Volunteer Aid Detachment
The Volunteer Aid Detachment (VAD) consisted of semi-trained nurses
who assisted medical services overseas. At least 38
Newfoundland women are known to have joined this organization.
VAD members were at first unpaid, and had to be
self-sufficient. They had to pay for the necessary lectures and training involved
in learning first aid, home nursing, and hygiene. It
was not until 1915 that the War Office decided that VAD members
would be paid the small sum of £20 per annum.
Frances Cluett, n.d.
Courtesy of the Archives and Manuscripts Division (Coll. - 174.5.01.001), QE II Library, Memorial University of Newfoundland, St. Johns, Newfoundland.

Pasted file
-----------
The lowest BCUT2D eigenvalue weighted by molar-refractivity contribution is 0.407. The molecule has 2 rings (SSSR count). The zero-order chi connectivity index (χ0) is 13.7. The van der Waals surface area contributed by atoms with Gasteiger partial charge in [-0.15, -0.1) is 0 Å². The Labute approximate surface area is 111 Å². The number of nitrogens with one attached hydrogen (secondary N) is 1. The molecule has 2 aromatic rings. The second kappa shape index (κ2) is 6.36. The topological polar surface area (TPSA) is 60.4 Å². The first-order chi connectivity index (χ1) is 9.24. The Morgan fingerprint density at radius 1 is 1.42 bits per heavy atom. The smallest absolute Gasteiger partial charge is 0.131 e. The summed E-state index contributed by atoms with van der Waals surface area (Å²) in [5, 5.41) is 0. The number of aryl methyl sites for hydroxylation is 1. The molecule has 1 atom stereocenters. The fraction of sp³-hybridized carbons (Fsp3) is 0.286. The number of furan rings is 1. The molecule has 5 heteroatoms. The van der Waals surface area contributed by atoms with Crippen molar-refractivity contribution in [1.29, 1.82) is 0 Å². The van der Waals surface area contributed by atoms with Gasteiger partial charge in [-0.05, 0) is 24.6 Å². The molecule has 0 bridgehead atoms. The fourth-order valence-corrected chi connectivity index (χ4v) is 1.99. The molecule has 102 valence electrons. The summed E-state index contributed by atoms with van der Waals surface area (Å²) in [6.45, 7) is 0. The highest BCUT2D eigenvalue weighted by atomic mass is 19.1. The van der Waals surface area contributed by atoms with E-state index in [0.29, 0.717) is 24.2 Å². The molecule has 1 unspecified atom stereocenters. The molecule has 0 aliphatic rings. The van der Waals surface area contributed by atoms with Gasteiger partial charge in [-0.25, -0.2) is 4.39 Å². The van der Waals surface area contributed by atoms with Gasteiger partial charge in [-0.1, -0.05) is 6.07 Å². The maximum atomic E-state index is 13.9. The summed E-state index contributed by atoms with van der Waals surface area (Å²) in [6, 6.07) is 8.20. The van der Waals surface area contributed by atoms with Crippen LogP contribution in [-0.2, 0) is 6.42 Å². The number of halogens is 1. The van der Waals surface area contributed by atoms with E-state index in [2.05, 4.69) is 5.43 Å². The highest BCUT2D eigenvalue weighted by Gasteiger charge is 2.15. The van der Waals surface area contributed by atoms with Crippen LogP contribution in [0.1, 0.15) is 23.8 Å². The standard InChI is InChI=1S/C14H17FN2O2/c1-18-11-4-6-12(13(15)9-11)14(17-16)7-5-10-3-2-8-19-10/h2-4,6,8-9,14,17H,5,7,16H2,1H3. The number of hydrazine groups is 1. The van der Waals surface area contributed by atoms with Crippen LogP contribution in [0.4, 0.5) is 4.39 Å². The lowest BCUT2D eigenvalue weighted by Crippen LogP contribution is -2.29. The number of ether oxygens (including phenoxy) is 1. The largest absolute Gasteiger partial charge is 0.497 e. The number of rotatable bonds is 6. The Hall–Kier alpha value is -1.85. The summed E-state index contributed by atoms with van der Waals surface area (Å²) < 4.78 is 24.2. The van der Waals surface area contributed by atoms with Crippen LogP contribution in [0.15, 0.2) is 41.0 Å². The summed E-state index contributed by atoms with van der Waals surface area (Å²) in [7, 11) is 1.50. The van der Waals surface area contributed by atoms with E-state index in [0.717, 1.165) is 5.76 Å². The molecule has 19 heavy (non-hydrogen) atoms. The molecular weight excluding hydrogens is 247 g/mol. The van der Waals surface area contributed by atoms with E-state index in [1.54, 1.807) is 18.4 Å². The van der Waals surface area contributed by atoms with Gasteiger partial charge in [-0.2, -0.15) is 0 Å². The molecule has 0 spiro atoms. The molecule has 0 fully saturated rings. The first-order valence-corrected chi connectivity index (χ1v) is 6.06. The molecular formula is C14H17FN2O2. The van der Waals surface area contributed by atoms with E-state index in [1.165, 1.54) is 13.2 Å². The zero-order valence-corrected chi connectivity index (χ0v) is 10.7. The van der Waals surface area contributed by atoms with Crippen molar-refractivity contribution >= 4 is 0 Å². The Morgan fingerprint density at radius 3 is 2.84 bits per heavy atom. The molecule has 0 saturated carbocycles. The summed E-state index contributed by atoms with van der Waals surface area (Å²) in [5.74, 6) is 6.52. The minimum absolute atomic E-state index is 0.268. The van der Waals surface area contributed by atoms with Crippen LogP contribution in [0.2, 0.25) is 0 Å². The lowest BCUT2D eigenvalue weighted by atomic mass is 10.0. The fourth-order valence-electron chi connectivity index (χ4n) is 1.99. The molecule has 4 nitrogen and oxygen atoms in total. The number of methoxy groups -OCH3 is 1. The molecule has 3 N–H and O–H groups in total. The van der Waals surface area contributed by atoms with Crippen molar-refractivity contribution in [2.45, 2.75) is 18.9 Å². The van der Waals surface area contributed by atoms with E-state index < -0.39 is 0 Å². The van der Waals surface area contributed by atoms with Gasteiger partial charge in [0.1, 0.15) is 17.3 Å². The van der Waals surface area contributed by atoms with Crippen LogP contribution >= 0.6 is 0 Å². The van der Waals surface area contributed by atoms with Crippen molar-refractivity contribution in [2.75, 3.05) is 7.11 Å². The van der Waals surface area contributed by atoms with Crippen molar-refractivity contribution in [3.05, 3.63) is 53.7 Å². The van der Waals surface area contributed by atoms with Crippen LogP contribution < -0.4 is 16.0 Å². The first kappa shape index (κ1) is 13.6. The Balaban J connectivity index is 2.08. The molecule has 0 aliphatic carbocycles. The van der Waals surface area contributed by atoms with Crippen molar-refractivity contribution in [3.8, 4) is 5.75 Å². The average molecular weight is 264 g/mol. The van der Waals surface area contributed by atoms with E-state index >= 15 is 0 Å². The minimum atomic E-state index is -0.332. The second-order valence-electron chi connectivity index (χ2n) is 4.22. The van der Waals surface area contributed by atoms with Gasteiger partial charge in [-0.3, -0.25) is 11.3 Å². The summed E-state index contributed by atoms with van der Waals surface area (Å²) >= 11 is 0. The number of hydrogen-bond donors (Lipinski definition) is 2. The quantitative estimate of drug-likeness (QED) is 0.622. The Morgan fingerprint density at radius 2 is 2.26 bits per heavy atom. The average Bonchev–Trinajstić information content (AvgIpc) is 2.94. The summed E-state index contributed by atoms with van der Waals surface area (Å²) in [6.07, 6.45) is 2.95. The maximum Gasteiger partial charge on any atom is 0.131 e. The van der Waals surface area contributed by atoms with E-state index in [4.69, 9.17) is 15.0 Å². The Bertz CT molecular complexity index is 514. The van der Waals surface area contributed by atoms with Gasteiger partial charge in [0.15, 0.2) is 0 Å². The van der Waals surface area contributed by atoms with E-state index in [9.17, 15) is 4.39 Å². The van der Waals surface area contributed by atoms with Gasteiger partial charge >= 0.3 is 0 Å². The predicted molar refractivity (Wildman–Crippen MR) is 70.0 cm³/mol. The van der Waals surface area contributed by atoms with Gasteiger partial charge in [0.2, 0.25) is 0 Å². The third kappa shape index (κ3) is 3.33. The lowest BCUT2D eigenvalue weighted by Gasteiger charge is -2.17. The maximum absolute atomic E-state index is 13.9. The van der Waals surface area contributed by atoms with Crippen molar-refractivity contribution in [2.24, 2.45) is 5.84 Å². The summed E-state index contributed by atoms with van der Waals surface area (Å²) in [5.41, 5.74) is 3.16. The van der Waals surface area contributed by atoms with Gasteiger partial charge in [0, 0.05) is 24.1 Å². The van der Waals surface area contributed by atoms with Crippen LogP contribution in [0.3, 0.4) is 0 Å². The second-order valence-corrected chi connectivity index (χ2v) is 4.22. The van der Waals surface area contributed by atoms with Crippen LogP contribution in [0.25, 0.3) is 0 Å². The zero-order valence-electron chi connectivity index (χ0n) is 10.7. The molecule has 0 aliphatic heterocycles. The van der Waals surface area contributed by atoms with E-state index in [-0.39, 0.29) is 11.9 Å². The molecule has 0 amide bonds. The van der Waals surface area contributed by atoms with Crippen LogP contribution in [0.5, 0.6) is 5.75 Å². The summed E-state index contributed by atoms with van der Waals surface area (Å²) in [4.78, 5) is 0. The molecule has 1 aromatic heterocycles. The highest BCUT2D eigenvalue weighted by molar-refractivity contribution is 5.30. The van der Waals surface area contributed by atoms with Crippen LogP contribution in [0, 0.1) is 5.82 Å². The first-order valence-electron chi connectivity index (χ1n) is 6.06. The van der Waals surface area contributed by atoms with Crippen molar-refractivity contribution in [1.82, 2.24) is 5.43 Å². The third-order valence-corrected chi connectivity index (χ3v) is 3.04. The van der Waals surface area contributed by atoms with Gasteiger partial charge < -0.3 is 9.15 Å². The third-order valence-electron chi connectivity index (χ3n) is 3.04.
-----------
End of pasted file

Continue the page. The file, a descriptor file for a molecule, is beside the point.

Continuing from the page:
Frances Cluett decided to become a VAD member in 1916, when she was 33 years old. She was born and educated
in Belleoram, Fortune Bay, and lived there until she left on the coastal boat to Placentia to begin
the greatest adventure of her life. From Placentia she travelled to St. Johns, New York, Liverpool and
Lincoln, where she finished her training. Cluett was then posted to the military hospital at Rouen, France,
where she worked until her transfer to Instanbul in 1918. She returned to Newfoundland in 1920 and spent
the rest of her long life in Belleoram, where she taught primary school and ran a small store. She died
in 1969, aged 86.
Frances Cluetts letters home are deposited in the Centre for Newfoundland Studies. With the centres
permission, extracts from these letters are reproduced on the following pages.
Updated August, 2005.